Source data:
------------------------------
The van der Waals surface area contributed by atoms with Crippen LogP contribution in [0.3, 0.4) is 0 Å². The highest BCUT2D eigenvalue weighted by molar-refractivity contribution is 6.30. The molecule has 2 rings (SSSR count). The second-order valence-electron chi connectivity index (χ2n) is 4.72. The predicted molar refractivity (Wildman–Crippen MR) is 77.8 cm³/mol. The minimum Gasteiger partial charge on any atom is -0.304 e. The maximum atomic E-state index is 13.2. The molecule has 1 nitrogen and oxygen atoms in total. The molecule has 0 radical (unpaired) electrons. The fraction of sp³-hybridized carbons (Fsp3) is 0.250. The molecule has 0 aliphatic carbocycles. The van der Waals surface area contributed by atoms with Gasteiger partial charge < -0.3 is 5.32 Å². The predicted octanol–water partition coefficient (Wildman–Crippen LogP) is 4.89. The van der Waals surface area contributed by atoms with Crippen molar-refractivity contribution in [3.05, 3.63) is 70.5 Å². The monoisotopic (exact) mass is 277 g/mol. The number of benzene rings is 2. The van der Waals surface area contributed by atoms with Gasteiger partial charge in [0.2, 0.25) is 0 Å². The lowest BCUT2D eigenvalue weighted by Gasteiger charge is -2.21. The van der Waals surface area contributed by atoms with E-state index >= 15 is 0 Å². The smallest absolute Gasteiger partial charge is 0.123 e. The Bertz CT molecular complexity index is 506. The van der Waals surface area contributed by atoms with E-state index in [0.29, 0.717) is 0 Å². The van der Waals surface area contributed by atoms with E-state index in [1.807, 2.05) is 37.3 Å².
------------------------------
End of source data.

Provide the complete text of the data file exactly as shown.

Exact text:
The van der Waals surface area contributed by atoms with Crippen LogP contribution in [0.3, 0.4) is 0 Å². The highest BCUT2D eigenvalue weighted by molar-refractivity contribution is 6.30. The molecule has 2 rings (SSSR count). The second-order valence-electron chi connectivity index (χ2n) is 4.72. The predicted molar refractivity (Wildman–Crippen MR) is 77.8 cm³/mol. The minimum Gasteiger partial charge on any atom is -0.304 e. The maximum atomic E-state index is 13.2. The molecule has 1 nitrogen and oxygen atoms in total. The molecule has 0 radical (unpaired) electrons. The fraction of sp³-hybridized carbons (Fsp3) is 0.250. The molecule has 0 aliphatic carbocycles. The van der Waals surface area contributed by atoms with Gasteiger partial charge < -0.3 is 5.32 Å². The predicted octanol–water partition coefficient (Wildman–Crippen LogP) is 4.89. The van der Waals surface area contributed by atoms with Crippen molar-refractivity contribution in [3.05, 3.63) is 70.5 Å². The monoisotopic (exact) mass is 277 g/mol. The number of benzene rings is 2. The van der Waals surface area contributed by atoms with Gasteiger partial charge in [0.2, 0.25) is 0 Å². The lowest BCUT2D eigenvalue weighted by Gasteiger charge is -2.21. The van der Waals surface area contributed by atoms with E-state index >= 15 is 0 Å². The smallest absolute Gasteiger partial charge is 0.123 e. The Bertz CT molecular complexity index is 506. The van der Waals surface area contributed by atoms with E-state index in [0.29, 0.717) is 0 Å². The van der Waals surface area contributed by atoms with E-state index in [1.807, 2.05) is 37.3 Å².